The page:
John Bent? Navy Sailor? Drunken Fellow? Winston Churchill? Anonymous?
Dear Quote Investigator: The state of inebriation is temporary, but the state of stupidity is durable. A clever dialog hinges on this fundamental difference:
“You are drunk.”
“Yes, and you are a fool. But I will be sober in the morning, and you will remain a fool.”
Would you please explore the provenance of this thrust and parry?
Quote Investigator: This comical interaction is a member of a family of anecdotes which famously includes a story about Winston Churchill’s jousting with an antagonist. A separate QI article centered on the Churchill anecdote and tales from the U.K Parliament can be read by following this link.
This article will center on the earliest matches located by QI. In 1863 the “Urbana Union” newspaper of Urbana, Ohio published the following short item. Boldface added to excerpts by QI: 1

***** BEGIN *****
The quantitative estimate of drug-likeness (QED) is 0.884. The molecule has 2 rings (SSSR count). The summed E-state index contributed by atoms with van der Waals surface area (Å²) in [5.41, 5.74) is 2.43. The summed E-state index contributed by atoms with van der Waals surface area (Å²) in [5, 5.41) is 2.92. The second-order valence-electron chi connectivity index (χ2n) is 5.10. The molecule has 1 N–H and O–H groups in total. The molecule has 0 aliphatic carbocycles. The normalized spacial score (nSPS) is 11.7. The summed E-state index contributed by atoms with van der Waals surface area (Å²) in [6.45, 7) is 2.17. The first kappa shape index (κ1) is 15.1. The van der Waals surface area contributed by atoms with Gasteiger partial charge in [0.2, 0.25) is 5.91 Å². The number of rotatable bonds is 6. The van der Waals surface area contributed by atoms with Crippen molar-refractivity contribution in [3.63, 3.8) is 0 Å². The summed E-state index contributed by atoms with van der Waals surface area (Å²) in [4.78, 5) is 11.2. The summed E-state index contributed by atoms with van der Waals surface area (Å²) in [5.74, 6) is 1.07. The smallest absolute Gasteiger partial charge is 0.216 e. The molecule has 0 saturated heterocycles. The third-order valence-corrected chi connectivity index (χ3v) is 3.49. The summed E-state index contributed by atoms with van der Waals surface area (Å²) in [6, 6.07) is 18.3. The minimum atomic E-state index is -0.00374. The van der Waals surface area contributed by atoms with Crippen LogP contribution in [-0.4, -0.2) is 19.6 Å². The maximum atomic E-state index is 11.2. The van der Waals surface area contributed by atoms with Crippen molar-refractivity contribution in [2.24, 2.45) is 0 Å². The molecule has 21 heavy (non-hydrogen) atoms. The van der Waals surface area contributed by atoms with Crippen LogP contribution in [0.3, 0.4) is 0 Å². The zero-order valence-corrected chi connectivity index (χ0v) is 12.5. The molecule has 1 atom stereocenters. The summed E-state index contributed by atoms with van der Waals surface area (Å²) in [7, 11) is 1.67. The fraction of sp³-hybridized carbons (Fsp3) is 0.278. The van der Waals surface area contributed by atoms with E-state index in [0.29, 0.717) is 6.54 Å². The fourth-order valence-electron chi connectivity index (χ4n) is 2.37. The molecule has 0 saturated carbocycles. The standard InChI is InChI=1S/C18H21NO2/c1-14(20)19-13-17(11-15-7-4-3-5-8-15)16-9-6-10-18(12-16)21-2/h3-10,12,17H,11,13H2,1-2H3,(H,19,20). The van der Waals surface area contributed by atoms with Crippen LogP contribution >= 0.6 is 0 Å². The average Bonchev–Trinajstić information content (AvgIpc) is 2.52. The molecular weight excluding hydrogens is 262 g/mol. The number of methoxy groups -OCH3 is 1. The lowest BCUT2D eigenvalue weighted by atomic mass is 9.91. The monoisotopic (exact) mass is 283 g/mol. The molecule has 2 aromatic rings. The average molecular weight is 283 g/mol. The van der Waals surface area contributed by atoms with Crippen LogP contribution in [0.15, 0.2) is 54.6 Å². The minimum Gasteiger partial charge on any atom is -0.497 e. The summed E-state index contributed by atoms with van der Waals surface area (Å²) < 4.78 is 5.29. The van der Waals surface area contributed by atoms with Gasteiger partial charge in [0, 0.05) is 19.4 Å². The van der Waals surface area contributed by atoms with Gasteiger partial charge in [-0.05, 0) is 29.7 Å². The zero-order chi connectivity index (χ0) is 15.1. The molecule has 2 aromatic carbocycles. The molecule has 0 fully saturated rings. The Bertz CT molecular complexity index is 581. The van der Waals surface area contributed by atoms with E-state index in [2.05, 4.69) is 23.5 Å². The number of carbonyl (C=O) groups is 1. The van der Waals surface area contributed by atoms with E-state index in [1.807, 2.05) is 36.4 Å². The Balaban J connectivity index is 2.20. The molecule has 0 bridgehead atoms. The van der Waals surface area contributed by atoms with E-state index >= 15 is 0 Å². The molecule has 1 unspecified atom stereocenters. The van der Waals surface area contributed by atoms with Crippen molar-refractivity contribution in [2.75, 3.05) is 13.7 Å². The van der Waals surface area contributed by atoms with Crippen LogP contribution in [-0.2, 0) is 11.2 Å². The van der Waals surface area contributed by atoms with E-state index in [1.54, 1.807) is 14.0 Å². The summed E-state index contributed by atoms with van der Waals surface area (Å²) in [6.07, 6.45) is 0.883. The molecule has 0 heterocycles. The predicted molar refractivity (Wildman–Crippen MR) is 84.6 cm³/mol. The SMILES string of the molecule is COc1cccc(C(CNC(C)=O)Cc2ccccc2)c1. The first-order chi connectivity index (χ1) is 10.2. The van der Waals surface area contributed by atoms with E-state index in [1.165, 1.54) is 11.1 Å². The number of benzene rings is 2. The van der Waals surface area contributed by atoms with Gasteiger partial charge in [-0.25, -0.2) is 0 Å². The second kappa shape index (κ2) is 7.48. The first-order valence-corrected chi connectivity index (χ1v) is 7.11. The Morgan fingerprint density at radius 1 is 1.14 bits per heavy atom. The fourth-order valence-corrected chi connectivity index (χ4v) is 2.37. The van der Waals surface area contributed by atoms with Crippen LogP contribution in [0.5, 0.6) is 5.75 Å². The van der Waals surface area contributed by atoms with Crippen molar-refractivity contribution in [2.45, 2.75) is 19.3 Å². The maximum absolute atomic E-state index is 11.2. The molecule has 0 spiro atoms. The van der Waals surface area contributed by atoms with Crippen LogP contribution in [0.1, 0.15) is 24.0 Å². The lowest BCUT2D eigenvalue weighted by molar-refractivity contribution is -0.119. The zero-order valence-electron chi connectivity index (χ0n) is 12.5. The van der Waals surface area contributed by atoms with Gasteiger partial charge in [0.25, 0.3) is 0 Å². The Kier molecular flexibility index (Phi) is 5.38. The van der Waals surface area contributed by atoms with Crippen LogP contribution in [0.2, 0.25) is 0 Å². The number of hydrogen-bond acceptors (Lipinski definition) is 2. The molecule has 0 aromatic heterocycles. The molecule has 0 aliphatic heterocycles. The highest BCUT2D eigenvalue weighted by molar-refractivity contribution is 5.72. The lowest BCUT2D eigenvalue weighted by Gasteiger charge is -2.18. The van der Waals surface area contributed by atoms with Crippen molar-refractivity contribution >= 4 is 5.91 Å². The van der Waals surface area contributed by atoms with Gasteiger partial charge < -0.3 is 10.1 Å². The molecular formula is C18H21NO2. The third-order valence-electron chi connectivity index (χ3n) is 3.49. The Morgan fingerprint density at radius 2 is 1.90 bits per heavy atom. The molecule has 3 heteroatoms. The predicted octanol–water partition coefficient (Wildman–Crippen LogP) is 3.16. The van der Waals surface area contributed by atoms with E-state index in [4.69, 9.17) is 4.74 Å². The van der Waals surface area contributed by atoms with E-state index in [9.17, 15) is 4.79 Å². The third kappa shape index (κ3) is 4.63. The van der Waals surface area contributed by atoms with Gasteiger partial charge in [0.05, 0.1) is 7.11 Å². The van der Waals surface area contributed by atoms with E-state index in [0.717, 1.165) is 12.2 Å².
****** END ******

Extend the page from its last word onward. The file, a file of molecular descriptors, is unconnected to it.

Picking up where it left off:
The drunken fellow’s reply to the reprimand of a temperance lecture, delivered in some of the stupid forms of that order of men is worth remembering. “I’m drunk-but-I’ll get over that pretty soon; but you’re a fool-and you’ll never get over that.”
Below are additional selected citations in chronological order.
- 1863 July 1, Urbana Union, (Filler item), Quote Page 4, Column 1, Urbana, Ohio. (Newspapers_com) ↩